20 Songs, 1 Hour 6 Minutes

EDITORS’ NOTES

Public Enemy always had more to say than rappers who glorify money, sex, drugs, and violence. Here, with fellow old-schooler KRS-One, Public Enemy attacks with top-form verbal skills for—what else?—"Sex, Drugs & Violence." "Amerikan Gangster" with E.infinite goes even deeper into the soundfield, creating a pointed repudiation of where hip-hop sold its soul in the '90s. PE may have lost its cultural and commercial clout back in those dangerous days, but it never lost its artistic firepower. The 2007 set How You Sell Soul is as vibrant a hip-hop album as any by rappers half Chuck D's age. "Black Is Back" brings in Khari Wynn's guitar to do what AC/DC refused, delivering a perfect hard-rock/hip-hop mix. By the excellent "Long and Whining Road," Chuck D is finding space to quote obscure Bob Dylan songs. Flavor Flav, who'd made his way onto a VH-1 reality show, provides comic relief right on time with "Head Wide Shut" and "Flavor Man."

EDITORS’ NOTES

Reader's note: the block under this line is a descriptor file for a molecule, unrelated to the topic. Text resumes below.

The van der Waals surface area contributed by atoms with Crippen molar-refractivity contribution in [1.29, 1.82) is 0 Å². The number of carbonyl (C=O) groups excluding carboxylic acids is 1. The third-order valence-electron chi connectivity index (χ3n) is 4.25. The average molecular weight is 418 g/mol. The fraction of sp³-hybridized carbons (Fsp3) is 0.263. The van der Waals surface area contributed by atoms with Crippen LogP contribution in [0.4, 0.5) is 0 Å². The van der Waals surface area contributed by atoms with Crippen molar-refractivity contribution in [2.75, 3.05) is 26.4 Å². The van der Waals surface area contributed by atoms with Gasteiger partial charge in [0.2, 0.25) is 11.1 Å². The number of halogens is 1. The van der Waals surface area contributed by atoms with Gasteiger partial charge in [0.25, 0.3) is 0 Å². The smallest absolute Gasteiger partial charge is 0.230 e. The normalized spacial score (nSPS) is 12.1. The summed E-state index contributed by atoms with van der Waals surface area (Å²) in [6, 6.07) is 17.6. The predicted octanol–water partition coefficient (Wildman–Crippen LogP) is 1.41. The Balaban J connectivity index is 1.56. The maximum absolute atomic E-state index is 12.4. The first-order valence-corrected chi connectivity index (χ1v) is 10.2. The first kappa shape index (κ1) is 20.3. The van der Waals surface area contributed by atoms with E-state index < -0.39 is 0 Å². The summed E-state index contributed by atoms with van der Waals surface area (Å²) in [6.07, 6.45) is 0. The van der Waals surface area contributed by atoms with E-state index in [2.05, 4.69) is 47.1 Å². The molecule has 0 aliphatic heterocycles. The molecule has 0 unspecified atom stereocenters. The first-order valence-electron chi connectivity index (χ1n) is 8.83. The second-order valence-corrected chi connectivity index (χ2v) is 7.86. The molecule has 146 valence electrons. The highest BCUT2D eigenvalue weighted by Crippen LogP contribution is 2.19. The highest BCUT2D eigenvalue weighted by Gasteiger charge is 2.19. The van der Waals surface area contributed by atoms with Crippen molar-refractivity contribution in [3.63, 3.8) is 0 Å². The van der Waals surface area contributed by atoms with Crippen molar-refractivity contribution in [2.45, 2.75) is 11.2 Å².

Public Enemy always had more to say than rappers who glorify money, sex, drugs, and violence. Here, with fellow old-schooler KRS-One, Public Enemy attacks with top-form verbal skills for—what else?—"Sex, Drugs & Violence." "Amerikan Gangster" with E.infinite goes even deeper into the soundfield, creating a pointed repudiation of where hip-hop sold its soul in the '90s. PE may have lost its cultural and commercial clout back in those dangerous days, but it never lost its artistic firepower. The 2007 set How You Sell Soul is as vibrant a hip-hop album as any by rappers half Chuck D's age. "Black Is Back" brings in Khari Wynn's guitar to do what AC/DC refused, delivering a perfect hard-rock/hip-hop mix. By the excellent "Long and Whining Road," Chuck D is finding space to quote obscure Bob Dylan songs. Flavor Flav, who'd made his way onto a VH-1 reality show, provides comic relief right on time with "Head Wide Shut" and "Flavor Man."

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